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Large-scale SARS-CoV-2 vaccination is one of the key strategies to curb the COVID-19 pandemic; however, there are increasing reports of IgA nephropathy following COVID-19 vaccination. The clinical manifestation, treatment and prognostic effects are different in IgAN patients who have had an onset after the first and second dose of vaccination, as well as new and recurrent IgAN patients. These conditions bring about a relatively important window for understanding the pathogenesis of IgAN. Gd-IgA1 is the core of the pathogenesis of IgAN. Most IgA is produced at mucosal sites; however, antigen-activated Toll-like receptor activation pathways expressed by antigen-presenting cells and B-cell homing receptors are different in the intestinal and respiratory mucosa, and the link between respiratory and intestinal mucosa is not well understood in the pathogenesis of IgAN. Budesonide treatment of IgAN is thought to inhibit the intestinal immune response by binding to glucocorticoid receptors in the intestinal mucosa or submucosa; however, it is unclear whether there is a therapeutic effect in respiratory mucosa-derived IgA nephropathy. The present review firstly described the relationship between the gut and respiratory mucosa, and the differences in antigen-presenting cell activation pathways and B-cell homing from the perspective of COVID-19 vaccines. © The Author(s) 2023. Published by Oxford University Press on behalf of the Association of Physicians. All rights reserved. For permissions, please email:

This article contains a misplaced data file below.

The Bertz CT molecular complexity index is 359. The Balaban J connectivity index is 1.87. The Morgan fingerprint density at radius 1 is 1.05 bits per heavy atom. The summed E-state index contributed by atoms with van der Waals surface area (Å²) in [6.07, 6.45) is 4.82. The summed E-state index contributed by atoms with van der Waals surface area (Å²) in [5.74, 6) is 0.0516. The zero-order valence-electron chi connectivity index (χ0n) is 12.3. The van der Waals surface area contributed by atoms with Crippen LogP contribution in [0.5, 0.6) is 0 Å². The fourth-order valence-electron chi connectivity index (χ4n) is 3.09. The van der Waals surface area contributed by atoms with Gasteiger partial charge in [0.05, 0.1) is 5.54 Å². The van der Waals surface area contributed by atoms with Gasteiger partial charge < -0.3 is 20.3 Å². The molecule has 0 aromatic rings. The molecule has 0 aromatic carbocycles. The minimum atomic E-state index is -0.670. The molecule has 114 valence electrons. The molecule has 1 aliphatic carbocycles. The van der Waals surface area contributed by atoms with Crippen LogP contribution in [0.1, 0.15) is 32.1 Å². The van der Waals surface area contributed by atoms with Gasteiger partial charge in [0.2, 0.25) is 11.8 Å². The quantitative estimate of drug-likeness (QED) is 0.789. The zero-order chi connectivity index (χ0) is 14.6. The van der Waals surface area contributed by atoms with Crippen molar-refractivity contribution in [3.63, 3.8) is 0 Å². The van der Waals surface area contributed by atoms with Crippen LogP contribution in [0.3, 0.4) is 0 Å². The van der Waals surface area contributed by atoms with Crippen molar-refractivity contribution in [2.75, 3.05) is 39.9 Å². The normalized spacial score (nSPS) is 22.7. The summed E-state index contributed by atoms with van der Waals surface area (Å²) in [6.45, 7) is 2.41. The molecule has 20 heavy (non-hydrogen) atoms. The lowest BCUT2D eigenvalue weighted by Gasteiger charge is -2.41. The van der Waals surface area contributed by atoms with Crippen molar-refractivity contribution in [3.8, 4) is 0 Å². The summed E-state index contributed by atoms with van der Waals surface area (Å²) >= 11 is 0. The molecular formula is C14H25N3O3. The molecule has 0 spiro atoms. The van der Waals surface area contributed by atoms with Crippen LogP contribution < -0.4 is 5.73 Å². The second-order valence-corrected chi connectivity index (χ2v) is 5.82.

Yaohui Ma, Yan Huang, Gaosi Xu. New insights into the mucosal immune pathogenesis of IgA nephropathy from the perspective of COVID-19 vaccination. QJM : monthly journal of the Association of Physicians. 2023 Mar 27;116(3):181-195

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PMID: 36592052

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